Help Panning & Zooming while drawing a line / shape

I have a model that I am building and sometimes to get the precision I need I have to zoom in so far that the other end is not visible. I start the line shape etc, and then want to draw to the other end but in order to do so I have to zoom out, or rotate the model. How do I do this on a mac.

If you have a scroll wheel mouse, that can be used to zoom in and out during a draw operation (but be sure to have the mouse pointer over a drawing element.)

You can access Pan and Orbit via the popup middle mouse button menu. These are interrupter tools. When done panning or zooming or orbiting, click the ESC key, and the draw operation will resume.

I don’t have a mouse. Does SketchUp require a mouse?

No. SketchUp doesn’t require a mouse but it’s sure definitelya good idea and it makes things a whole lot easier. It doesn’t have to be a fancy, expensive one. A simple three button scroll wheel mouse will suffice. Trying to use SketchUp without a mouse is a sure way to get your frustration level up.

1 Like

What have you been using ? A touchpad or a touch screen ?

An Apple “Magic” trackpad. BT.

Just get a mouse before you go any further with SketchUp.

Haven’t had a mouse for years… what do you recommend? BT & Apple.

Get the least expensive Logitech wireless mouse that has a button in the scroll wheel. Put a battery in it, plug in the receiver and get busy drawing. As I said before, there’s no need for an expensive mouse with SketchUp. You can go crazy with buttons and all sorts of other things but my advice is to start simple, get proficient with SketchUp and the basic mouse and figure out where you want to go from there.

For my use, I’ve never found any need for those fancy mice. That’s with over 13 years of SketchUp use.

I just bought a Logitech (M100) wired USB mouse at WalMart for ten dollars.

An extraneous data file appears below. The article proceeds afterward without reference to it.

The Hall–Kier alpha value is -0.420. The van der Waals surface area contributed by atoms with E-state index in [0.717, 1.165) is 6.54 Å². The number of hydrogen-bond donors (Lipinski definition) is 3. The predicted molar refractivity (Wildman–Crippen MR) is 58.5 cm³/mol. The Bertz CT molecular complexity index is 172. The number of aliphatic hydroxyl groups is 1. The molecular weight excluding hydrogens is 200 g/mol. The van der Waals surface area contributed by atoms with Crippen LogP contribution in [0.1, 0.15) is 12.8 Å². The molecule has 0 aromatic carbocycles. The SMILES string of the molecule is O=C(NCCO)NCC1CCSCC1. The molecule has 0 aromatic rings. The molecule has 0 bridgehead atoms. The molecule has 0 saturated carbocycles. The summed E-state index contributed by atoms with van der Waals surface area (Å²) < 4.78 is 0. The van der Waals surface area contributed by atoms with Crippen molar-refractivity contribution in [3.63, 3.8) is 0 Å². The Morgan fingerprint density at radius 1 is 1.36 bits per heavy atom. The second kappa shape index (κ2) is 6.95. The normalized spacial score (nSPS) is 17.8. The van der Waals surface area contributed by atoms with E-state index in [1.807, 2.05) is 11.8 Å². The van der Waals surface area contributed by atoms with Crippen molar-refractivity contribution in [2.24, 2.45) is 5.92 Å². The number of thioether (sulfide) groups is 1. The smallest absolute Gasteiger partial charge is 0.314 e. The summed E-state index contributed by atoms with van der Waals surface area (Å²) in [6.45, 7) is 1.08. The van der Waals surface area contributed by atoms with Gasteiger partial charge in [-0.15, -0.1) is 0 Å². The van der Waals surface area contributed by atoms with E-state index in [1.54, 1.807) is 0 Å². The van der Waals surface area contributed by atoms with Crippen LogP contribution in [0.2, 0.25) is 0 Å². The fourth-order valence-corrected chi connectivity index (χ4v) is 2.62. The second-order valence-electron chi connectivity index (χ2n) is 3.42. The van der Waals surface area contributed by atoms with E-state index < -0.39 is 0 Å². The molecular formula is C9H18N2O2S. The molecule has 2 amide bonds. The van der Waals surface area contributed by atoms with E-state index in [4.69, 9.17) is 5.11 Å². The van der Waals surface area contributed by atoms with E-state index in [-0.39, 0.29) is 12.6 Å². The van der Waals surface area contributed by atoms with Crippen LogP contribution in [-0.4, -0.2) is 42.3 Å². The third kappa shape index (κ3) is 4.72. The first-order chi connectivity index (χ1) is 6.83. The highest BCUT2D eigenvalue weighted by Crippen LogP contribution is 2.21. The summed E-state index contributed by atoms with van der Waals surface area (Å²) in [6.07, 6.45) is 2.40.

(I personally hate dealing with the batteries for the wireless mice.)

1 Like

Just to confirm…

I need to buy a mouse so that I can pan/rotate while drawing a line without closing it? I have managed to do everything else so far, but working on large models it is hard to work both ends of the model without orbiting or panning and the focal point when zooming is largely unpredictable.

Buying a mouse will probably entail buying a new desk… since my space is very small. And I suspect a trackball will not do what is required. A wired mouse will be tricky too unless

I have BT Wacom that I use on my lap when drawing in other apps, is there a way to make that work?

The reason the mouse is recommended is so you don’t need to drop the drawing or modification tool in order to zoom, orbit, or pan. You are finding it difficult to navigate the camera around the model space. A mouse will make than very easy to do. Without a mouse you are working harder than you need to.

I don’t know which Wacom product you are referring to but if you have to go to a toolbar or use a keyboard shortcut to activate Zoom, Orbit, or Pan. you’ll have the same problem you have now.

I manage quite well with a mouse on a mouse pad that is about 9" square.

Another thing you should learn is that the orbit and pan tools are “interrupters”. That is, if you activate them when another tool is active, do your orbit or pan, and then press escape the previous tool resumes where it was.

That said, I agree wholeheartedly that a mouse with a scroll-wheel and scroll button is vastly superior (and I’m on a Mac Book Pro Retina, so I have a touchpad too).